- The Left lost yet another election. Its response? Reposting old essays… Chris Bertram, Crooked Timber
- Israel, Syria, and the Kurds Wilkofsky & Zaman, Al-Monitor
- Automation as a colonization wave Robin Hanson, Overcoming Bias
- The geopolitics of liberalism Nicolas Hausdorf, Jacobite
- Who betrayed Syria’s Kurds? Amberin Zaman, Al-Monitor
- How the Physiocrats confronted France’s empire (Smithian-Misesian-Hayekian federation) Pernille Røge, Age of Revolutions
- Strange respect for central banks Scott Sumner, MoneyIllusion
- This is just the beginning of Brexit Tom McTague, the Atlantic
Be Our Guest is an open invitation to NOL‘s readers to participate with us. Pretty much anything is on the table. The latest article comes from the Freeconomist, who is following up on his earlier piece about making Brexit worthwhile via information asymmetries. His new piece is on financial regulation through the prism of Brexit. Check out this excerpt:
I do not want to write a lengthy discussion on the question of which alternative is the least costly in dealing with the incentive problems arising from the implicit subsidy by the taxpayer. There are good reasons to believe an incremental, decentralized and evolutionary system of market-based regulation to be superior to centrally designed government regulation. (4)
But even if this is the case, private regulation arising as a response to the incentive problems resulting from explicit and/or implicit government guarantees is still costly. Indeed, the evolved system of private regulation in the UK banking industry was giving the appearance of a restrictive cartel. If my analysis is correct, this “cartel” served a useful social function, namely to deal with the incentive problems created by the implicit government guarantee. Nevertheless, it also involved costs.
At the root of the problem are the taxpayer guarantees.
Please, read the rest. It’s another excellent piece of work.
And don’t be afraid to submit your thoughts to us.
- What does a post-Putin Russia look like? Jakub Grygiel, American Interest
- A primer on China’s “People’s Armed Police” Joel Wuthnow, War on the Rocks
- How can people be smart consumers, but dumb voters? Chris Dillow, Stumbling & Mumbling
- The imperial myths driving Brexit Alex von Tunzelmann, the Atlantic
Here is the latest installment of NOL‘s new “Be Our Guest” series, this one by the pseudonymous Freeconomist. An excerpt:
Third-party certification provides assurance to consumers that a product or a supplier of professional services meets certain quality standards.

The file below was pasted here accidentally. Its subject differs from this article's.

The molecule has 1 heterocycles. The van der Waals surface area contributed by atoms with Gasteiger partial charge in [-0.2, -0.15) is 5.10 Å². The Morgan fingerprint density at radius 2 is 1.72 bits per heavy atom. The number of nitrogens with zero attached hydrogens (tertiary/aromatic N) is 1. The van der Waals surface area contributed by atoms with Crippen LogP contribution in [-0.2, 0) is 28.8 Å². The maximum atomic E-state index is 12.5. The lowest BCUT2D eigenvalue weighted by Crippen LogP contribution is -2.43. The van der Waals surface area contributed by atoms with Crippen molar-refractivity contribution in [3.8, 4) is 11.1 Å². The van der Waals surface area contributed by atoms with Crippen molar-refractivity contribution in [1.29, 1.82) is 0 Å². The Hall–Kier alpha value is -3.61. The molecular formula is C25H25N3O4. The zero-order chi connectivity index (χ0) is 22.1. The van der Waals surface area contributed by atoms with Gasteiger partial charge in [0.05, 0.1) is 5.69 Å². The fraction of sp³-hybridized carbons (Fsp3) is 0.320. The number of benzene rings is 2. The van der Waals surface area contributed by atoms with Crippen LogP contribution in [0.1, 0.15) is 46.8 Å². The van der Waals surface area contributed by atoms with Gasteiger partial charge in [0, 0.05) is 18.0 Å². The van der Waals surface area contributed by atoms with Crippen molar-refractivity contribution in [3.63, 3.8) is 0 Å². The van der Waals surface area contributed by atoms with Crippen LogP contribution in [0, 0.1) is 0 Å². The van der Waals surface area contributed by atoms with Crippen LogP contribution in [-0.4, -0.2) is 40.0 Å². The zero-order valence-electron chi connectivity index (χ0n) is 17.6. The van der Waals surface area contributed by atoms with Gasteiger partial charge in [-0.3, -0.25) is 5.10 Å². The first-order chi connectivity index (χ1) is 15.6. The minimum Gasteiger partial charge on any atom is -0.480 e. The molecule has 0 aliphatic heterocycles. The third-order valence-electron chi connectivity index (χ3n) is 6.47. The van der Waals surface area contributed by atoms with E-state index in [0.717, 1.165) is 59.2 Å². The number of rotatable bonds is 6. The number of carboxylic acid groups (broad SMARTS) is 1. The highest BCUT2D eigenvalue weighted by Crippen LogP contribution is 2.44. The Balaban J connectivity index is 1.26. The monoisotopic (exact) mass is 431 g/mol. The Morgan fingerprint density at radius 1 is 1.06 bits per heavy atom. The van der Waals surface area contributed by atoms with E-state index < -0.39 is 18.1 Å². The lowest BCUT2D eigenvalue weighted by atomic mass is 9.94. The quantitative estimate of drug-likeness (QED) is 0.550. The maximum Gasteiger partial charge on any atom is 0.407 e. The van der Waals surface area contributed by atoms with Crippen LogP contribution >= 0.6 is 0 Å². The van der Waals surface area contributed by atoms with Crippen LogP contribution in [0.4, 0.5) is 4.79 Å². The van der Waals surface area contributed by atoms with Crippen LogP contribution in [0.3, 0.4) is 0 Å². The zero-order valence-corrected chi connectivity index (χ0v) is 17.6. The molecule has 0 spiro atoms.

Private suppliers of third-party certification include organisations such as Consumer Reports, the American Automobile Association (AAA), which rates motels, or A.M. Best, rating insurance companies. Examples of third-party certification provided by the government are product safety regulation, food standards regulation or occupational licensure.
Private suppliers of third-party certification can only exist because the product they offer is valued enough by market participants to justify the cost of providing it. And their profits are determined by their credibility.
The same cannot be said for third-party certification provided by the government.
Please, read the rest and do keep submitting your thoughts to us.
In the discussions on Brexit the situation along the Irish-Northern Irish border is pivotal. Nobody wants a return to a ‘hard’ border, even though that is the obvious consequence of the UK leaving the Common Market and Ireland staying in it.
For those unfamiliar with the reason why this is troublesome there are a loads of good reads on what the British called ‘The Troubles’, but what by all standards was a cruel civil war, with 3500 deaths and many more injured. The two recent books I would like to bring to the attention of the readers are different.
Milkman is a novel that won the Man Booker Prize. It is a story about a young woman growing up in Troubled times, and what is particular gripping is the sense you get of the intensity of life in those days. Everything in daily life was somehow drawn into the conflict, you had to think about your moves all the time and everybody lived in fear. Not only for the enemy, but at least as much for the paramilitary group that happened to control your area. They did not just wage their war, but literally wanted to control everybody in their neighborhood.
Say Nothing is narrative non-fiction, well-researched and with hundreds of pages of notes. It is written in very attractive prose, not like any regular history book. The focus is on some of the key-players on the IRA-side, the bombs, and the attacks. Central is the disappearance and subsequent murder of a mother of ten by one of the main people in the story. The book also pays a lot of attention to Gerry Adams’ denial to have played any role in the violent side of the civil war. One of its strengths is also that half of the book tells what happened after the Good Friday agreement, which formally made an end to the Troubles. If only it did…
These are great books to learn more about one of the bloodiest conflicts in Europe in recent times. They also help to understand current debates about Brexit. Hopefully, they will just keep saying something about the past…